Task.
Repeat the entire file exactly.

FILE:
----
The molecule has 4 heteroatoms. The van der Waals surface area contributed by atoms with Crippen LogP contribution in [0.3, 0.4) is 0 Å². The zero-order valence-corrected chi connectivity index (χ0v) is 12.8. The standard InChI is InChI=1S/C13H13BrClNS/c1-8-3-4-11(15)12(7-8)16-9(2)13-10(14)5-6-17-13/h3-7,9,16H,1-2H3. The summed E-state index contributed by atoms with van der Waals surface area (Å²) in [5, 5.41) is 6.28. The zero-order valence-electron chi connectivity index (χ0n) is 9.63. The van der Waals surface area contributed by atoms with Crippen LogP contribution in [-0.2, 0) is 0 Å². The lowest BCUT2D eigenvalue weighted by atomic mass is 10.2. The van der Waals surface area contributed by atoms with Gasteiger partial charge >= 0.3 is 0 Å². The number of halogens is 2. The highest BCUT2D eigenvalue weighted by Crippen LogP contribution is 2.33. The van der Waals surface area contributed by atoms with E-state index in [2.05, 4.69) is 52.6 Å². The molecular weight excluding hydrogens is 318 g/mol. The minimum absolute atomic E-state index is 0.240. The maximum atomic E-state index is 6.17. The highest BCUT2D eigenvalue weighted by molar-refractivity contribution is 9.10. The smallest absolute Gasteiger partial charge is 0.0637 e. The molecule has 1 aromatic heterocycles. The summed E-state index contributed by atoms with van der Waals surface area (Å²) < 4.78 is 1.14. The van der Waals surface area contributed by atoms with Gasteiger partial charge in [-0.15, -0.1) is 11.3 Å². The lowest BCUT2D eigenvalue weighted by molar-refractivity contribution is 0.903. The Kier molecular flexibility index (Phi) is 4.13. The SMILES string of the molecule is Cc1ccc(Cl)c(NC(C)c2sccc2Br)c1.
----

The molecule has 4 heteroatoms. The van der Waals surface area contributed by atoms with Crippen LogP contribution in [0.3, 0.4) is 0 Å². The zero-order valence-corrected chi connectivity index (χ0v) is 12.8. The standard InChI is InChI=1S/C13H13BrClNS/c1-8-3-4-11(15)12(7-8)16-9(2)13-10(14)5-6-17-13/h3-7,9,16H,1-2H3. The summed E-state index contributed by atoms with van der Waals surface area (Å²) in [5, 5.41) is 6.28. The zero-order valence-electron chi connectivity index (χ0n) is 9.63. The van der Waals surface area contributed by atoms with Crippen LogP contribution in [-0.2, 0) is 0 Å². The lowest BCUT2D eigenvalue weighted by atomic mass is 10.2. The van der Waals surface area contributed by atoms with Gasteiger partial charge >= 0.3 is 0 Å². The number of halogens is 2. The highest BCUT2D eigenvalue weighted by Crippen LogP contribution is 2.33. The van der Waals surface area contributed by atoms with E-state index in [2.05, 4.69) is 52.6 Å². The molecular weight excluding hydrogens is 318 g/mol. The minimum absolute atomic E-state index is 0.240. The maximum atomic E-state index is 6.17. The highest BCUT2D eigenvalue weighted by molar-refractivity contribution is 9.10. The smallest absolute Gasteiger partial charge is 0.0637 e. The molecule has 1 aromatic heterocycles. The summed E-state index contributed by atoms with van der Waals surface area (Å²) < 4.78 is 1.14. The van der Waals surface area contributed by atoms with Gasteiger partial charge in [-0.15, -0.1) is 11.3 Å². The lowest BCUT2D eigenvalue weighted by molar-refractivity contribution is 0.903. The Kier molecular flexibility index (Phi) is 4.13. The SMILES string of the molecule is Cc1ccc(Cl)c(NC(C)c2sccc2Br)c1.